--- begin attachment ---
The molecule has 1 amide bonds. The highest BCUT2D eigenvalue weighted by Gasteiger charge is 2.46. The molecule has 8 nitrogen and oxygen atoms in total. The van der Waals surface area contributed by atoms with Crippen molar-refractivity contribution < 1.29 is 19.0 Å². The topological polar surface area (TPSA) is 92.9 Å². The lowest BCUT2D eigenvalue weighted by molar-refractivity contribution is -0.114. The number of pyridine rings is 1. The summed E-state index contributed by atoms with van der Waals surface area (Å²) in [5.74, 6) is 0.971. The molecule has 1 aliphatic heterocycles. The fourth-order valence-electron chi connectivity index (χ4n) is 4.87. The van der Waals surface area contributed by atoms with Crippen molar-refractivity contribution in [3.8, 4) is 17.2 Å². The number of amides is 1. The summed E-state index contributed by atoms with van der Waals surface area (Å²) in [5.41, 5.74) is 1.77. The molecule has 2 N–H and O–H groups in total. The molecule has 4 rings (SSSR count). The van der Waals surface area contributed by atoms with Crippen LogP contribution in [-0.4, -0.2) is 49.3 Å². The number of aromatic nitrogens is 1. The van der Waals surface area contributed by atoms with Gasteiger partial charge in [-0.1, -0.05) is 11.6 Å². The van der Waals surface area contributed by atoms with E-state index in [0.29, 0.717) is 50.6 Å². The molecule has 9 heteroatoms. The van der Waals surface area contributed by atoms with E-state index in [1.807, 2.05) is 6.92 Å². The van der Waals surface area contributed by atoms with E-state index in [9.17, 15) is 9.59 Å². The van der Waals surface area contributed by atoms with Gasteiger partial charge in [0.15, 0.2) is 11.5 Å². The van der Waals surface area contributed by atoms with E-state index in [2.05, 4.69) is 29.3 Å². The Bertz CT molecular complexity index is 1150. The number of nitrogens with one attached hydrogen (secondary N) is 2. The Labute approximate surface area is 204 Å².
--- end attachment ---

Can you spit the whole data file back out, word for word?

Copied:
The molecule has 1 amide bonds. The highest BCUT2D eigenvalue weighted by Gasteiger charge is 2.46. The molecule has 8 nitrogen and oxygen atoms in total. The van der Waals surface area contributed by atoms with Crippen molar-refractivity contribution < 1.29 is 19.0 Å². The topological polar surface area (TPSA) is 92.9 Å². The lowest BCUT2D eigenvalue weighted by molar-refractivity contribution is -0.114. The number of pyridine rings is 1. The summed E-state index contributed by atoms with van der Waals surface area (Å²) in [5.74, 6) is 0.971. The molecule has 1 aliphatic heterocycles. The fourth-order valence-electron chi connectivity index (χ4n) is 4.87. The van der Waals surface area contributed by atoms with Crippen molar-refractivity contribution in [3.8, 4) is 17.2 Å². The number of amides is 1. The summed E-state index contributed by atoms with van der Waals surface area (Å²) in [5.41, 5.74) is 1.77. The molecule has 2 N–H and O–H groups in total. The molecule has 4 rings (SSSR count). The van der Waals surface area contributed by atoms with Crippen LogP contribution in [-0.4, -0.2) is 49.3 Å². The number of aromatic nitrogens is 1. The van der Waals surface area contributed by atoms with Gasteiger partial charge in [-0.1, -0.05) is 11.6 Å². The van der Waals surface area contributed by atoms with E-state index in [0.29, 0.717) is 50.6 Å². The molecule has 9 heteroatoms. The van der Waals surface area contributed by atoms with E-state index in [1.807, 2.05) is 6.92 Å². The van der Waals surface area contributed by atoms with E-state index in [9.17, 15) is 9.59 Å². The van der Waals surface area contributed by atoms with Gasteiger partial charge in [0.15, 0.2) is 11.5 Å². The van der Waals surface area contributed by atoms with E-state index in [2.05, 4.69) is 29.3 Å². The Bertz CT molecular complexity index is 1150. The number of nitrogens with one attached hydrogen (secondary N) is 2. The Labute approximate surface area is 204 Å².